Being president of the United States is serious business, not a reality TV show.
This is especially true for the next president, who will have a big job ahead after the failures of the Obama administration. Our challenges are too complex — and the future of our country too important — to let egos, inflated rhetoric, and emotion take the place of thoughtful discussion.
I made the case recently for why GOP policies are the best to create opportunity across the country for families of all backgrounds. I’ve held up my home state’s reforms in economic, education, and sentencing policies as examples of conservative governance that have made life better for minorities in Texas compared with other places around the country. And I’ve been honest about our party’s shortcomings — including my own — in engaging all Americans in our conversations about the future of this nation.
But we can’t do that if we’re pitting black against white against brown; rich against poor; women against men. Playing identity politics takes a page right out of the Democrats’ playbook, and we Republicans are better than that.
That’s why rhetoric such as the kind employed by Donald Trump is damaging — it’s damaging to our party, and most important, damaging to the United States of America. I believe strongly that Mr. Trump’s philosophy is not conservatism, but rather a toxic mix of demagoguery and nonsense.
Mr. Trump’s absurdity reached a new low over the weekend, when he spit in the eye of every American prisoner of war, particularly Senator John McCain. But frankly, we should expect no better from a man who couldn’t be bothered to answer the call to serve his nation when it needed him most.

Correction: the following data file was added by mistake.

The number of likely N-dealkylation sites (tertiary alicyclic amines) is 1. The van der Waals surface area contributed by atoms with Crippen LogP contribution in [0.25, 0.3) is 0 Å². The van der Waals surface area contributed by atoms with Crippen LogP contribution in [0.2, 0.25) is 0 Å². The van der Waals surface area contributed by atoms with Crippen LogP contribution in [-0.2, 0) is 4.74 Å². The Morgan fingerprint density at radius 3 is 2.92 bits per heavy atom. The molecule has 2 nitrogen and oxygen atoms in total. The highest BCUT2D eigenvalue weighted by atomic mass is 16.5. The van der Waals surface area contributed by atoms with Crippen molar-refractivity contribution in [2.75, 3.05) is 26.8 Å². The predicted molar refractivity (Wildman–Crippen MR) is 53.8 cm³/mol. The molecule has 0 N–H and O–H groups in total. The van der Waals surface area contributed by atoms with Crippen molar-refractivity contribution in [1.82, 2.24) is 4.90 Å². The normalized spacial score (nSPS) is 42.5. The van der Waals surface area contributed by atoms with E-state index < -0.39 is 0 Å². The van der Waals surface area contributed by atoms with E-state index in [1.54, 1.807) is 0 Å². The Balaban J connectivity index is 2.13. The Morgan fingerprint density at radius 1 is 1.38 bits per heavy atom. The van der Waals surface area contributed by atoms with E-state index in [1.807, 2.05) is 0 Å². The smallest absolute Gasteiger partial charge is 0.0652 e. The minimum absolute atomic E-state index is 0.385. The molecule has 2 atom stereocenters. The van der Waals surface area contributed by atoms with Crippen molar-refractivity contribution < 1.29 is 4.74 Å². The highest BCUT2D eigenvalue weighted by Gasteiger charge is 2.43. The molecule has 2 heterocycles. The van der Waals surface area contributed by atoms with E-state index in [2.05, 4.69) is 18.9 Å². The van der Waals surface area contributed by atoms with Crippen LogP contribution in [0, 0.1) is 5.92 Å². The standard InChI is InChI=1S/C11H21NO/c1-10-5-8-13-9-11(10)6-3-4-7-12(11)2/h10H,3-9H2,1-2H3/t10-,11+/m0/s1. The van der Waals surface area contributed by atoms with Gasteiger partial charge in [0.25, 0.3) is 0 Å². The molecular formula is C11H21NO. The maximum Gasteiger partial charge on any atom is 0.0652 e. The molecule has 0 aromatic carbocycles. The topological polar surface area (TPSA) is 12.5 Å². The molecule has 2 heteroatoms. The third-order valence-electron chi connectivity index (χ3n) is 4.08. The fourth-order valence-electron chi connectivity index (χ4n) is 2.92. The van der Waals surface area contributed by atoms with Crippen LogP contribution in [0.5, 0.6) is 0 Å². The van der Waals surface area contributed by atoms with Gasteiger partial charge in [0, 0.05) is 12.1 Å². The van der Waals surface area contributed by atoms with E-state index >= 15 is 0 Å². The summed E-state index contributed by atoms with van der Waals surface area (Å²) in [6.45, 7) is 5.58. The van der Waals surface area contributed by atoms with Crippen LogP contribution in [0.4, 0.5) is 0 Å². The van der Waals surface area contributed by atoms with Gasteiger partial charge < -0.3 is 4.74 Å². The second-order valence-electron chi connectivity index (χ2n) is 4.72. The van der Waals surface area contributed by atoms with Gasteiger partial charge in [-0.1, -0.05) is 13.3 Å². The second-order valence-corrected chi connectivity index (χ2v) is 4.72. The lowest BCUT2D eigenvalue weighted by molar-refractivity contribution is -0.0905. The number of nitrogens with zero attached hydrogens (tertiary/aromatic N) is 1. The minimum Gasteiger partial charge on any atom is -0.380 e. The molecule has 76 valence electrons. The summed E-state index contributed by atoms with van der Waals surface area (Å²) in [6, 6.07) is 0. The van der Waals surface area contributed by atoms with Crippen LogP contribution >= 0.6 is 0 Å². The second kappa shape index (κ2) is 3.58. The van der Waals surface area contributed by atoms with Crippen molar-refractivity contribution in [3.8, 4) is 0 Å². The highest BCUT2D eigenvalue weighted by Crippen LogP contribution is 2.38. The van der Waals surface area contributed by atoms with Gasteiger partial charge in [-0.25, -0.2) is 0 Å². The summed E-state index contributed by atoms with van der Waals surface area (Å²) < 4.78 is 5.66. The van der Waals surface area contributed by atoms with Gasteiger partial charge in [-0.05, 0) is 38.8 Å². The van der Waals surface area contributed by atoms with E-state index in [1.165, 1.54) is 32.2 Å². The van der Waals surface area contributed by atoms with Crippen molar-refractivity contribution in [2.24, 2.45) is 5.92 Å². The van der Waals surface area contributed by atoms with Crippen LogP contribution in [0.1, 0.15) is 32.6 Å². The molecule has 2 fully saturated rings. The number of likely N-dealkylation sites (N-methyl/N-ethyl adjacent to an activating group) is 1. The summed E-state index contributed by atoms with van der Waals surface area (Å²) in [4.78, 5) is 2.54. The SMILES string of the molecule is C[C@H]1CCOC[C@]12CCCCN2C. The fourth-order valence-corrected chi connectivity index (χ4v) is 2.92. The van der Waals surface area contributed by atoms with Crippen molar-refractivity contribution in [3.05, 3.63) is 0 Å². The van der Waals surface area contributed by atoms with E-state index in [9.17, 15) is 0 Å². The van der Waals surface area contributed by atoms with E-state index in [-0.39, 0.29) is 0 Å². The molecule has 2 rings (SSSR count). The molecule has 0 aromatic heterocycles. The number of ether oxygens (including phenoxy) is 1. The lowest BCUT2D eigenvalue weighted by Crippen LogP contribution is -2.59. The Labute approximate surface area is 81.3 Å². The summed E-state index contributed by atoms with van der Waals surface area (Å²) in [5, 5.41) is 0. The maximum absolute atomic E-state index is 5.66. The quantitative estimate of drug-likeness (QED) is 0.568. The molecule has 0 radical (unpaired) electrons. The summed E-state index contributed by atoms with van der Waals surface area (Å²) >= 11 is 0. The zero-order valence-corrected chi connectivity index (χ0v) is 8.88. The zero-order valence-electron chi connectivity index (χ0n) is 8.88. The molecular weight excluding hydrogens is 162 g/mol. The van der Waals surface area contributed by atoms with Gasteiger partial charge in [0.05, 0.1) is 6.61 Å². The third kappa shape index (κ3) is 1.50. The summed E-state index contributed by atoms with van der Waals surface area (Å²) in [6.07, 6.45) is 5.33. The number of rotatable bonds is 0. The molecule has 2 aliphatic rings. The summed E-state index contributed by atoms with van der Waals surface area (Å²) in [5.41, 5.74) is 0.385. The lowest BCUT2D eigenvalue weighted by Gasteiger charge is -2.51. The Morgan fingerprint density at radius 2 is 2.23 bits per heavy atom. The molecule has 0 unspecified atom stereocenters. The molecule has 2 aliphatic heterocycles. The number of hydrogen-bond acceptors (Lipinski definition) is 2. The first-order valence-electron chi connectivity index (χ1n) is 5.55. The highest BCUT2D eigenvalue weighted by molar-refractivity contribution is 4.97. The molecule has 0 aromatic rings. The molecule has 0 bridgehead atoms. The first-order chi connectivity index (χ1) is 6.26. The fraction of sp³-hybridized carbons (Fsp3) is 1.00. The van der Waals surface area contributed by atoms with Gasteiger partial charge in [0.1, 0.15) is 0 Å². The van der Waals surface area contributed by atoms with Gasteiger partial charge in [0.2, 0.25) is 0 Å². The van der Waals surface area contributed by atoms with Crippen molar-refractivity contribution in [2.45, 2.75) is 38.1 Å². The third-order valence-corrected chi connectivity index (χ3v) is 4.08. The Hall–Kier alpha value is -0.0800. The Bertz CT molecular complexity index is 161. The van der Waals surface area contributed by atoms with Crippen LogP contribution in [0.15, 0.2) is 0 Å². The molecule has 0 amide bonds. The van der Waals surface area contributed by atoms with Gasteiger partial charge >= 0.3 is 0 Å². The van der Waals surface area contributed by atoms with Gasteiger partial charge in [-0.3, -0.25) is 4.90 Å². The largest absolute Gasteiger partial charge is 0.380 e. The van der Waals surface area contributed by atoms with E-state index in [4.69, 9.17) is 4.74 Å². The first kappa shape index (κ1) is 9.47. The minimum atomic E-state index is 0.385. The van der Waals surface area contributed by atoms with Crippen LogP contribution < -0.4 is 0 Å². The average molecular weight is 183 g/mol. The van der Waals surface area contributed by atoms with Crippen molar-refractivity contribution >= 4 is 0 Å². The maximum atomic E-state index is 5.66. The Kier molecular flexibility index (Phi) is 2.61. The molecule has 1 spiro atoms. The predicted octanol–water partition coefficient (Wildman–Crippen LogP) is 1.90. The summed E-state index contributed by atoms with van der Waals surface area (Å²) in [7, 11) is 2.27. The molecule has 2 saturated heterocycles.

Mr. Trump’s absurdity reached a new low over the weekend, when he spit in the eye of every American prisoner of war, particularly Senator John McCain.
As a veteran and the son of a veteran, I find Mr. Trump’s brand of vitriol particularly offensive, and I have no confidence that he could adeptly lead our nation’s armed forces. His comments over the weekend should completely and immediately disqualify him from seeking our nation’s highest office.
Our nation’s warriors have been let down and left behind by the bureaucratic bungling of the Veterans Administration. They deserve a leader who will stand up for them, not one who ridicules the deadly circumstances they willingly put themselves in when they volunteer to protect our nation.
Then there is the issue of border security — a challenge Mr. Trump claims to have single-handedly identified and suddenly become expert in. But Mr. Trump’s ridiculous and irresponsible assertion that Texas has not done enough to secure the border betrays his fundamental misunderstanding of this issue.
And even though Mr. Trump may spend a lot of time talking about border security today, his interest doesn’t predate his entrance in the presidential field. We heard no outcry from Mr. Trump when Jocelyn Johnson’s husband, Rodney, was gunned down in 2006 in a sanctuary city by an individual who had previously been deported. Mr. Trump was similarly silent last summer, when we saw an unprecedented flood of unaccompanied children crossing the border because of President Obama’s dangerous amnesty policies. Likewise last year, not a word from Mr. Trump when Border Patrol agent Javier Vega Jr. was shot and killed in front of his wife, two children, and parents by — again — individuals who had been arrested and deported multiple times.